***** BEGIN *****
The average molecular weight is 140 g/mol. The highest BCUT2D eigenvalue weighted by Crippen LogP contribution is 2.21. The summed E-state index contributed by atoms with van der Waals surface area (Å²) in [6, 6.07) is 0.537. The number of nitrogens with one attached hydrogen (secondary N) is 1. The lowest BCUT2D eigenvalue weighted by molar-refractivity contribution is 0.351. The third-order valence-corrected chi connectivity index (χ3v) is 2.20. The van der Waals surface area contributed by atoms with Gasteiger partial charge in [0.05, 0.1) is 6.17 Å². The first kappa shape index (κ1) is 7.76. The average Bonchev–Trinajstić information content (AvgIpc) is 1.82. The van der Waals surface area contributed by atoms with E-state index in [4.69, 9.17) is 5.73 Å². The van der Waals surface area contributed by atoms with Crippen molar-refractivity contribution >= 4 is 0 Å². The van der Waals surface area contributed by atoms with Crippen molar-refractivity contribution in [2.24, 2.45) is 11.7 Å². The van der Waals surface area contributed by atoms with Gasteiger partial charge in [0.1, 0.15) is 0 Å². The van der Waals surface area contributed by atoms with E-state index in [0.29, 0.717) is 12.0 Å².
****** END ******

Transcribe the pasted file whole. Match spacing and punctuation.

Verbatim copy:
The average molecular weight is 140 g/mol. The highest BCUT2D eigenvalue weighted by Crippen LogP contribution is 2.21. The summed E-state index contributed by atoms with van der Waals surface area (Å²) in [6, 6.07) is 0.537. The number of nitrogens with one attached hydrogen (secondary N) is 1. The lowest BCUT2D eigenvalue weighted by molar-refractivity contribution is 0.351. The third-order valence-corrected chi connectivity index (χ3v) is 2.20. The van der Waals surface area contributed by atoms with Gasteiger partial charge in [0.05, 0.1) is 6.17 Å². The first kappa shape index (κ1) is 7.76. The average Bonchev–Trinajstić information content (AvgIpc) is 1.82. The van der Waals surface area contributed by atoms with E-state index in [4.69, 9.17) is 5.73 Å². The van der Waals surface area contributed by atoms with Crippen molar-refractivity contribution >= 4 is 0 Å². The van der Waals surface area contributed by atoms with Crippen molar-refractivity contribution in [2.24, 2.45) is 11.7 Å². The van der Waals surface area contributed by atoms with Gasteiger partial charge in [0.1, 0.15) is 0 Å². The van der Waals surface area contributed by atoms with E-state index in [0.29, 0.717) is 12.0 Å².